I create the set lists for our band, see typical one attached. We primarily play 50s, 60s and 70s rock and pop, and currently have about 100 songs on our master list. We have two lead vocalists, and another member takes lead vocal on a few songs. When creating the set lists, as often as possible, I try to stick to the criteria in the bullets below (Note: The VERY close of each set is a short version of the instrumental “Hold It” by Bill Doggett, during which we make typical stage announcements – “Taking a short break/We’ll be right back/Don’t go anywhere, X more sets coming/Don’t forget to tip your bartender/waitress/etc.”).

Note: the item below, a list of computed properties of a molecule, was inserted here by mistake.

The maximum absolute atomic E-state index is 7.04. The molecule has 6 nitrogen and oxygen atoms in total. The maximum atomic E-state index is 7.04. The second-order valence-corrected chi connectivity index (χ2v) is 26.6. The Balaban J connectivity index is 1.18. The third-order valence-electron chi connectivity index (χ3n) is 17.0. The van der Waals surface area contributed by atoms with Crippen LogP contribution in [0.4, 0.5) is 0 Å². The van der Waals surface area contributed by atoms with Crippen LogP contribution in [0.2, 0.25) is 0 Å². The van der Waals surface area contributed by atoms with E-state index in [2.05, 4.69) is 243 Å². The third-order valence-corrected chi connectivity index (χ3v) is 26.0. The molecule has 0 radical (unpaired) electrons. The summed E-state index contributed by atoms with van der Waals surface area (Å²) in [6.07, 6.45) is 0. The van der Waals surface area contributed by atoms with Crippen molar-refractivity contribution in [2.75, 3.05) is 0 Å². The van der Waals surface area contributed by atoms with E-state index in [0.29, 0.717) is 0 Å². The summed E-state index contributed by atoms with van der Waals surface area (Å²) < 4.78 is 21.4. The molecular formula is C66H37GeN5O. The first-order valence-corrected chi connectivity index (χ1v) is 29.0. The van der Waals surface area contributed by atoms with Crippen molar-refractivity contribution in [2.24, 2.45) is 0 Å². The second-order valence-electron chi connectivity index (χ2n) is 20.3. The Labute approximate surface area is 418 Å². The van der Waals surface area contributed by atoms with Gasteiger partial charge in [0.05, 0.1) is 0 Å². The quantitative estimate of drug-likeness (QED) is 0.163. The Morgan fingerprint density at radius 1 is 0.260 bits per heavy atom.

- Songs in the same keys should usually not be together
- Songs with the same basic beat/tempo/style should usually not be together
- Songs using the same lead vocalist should usually not be together
- Songs from the same artist should usually not be together
- Set 2/beginning of Set 3 should contain the best/most popular/strongest songs
- Each set should close with an up-tempo/exciting song (in our model, this is always the song that precedes “Hold It”)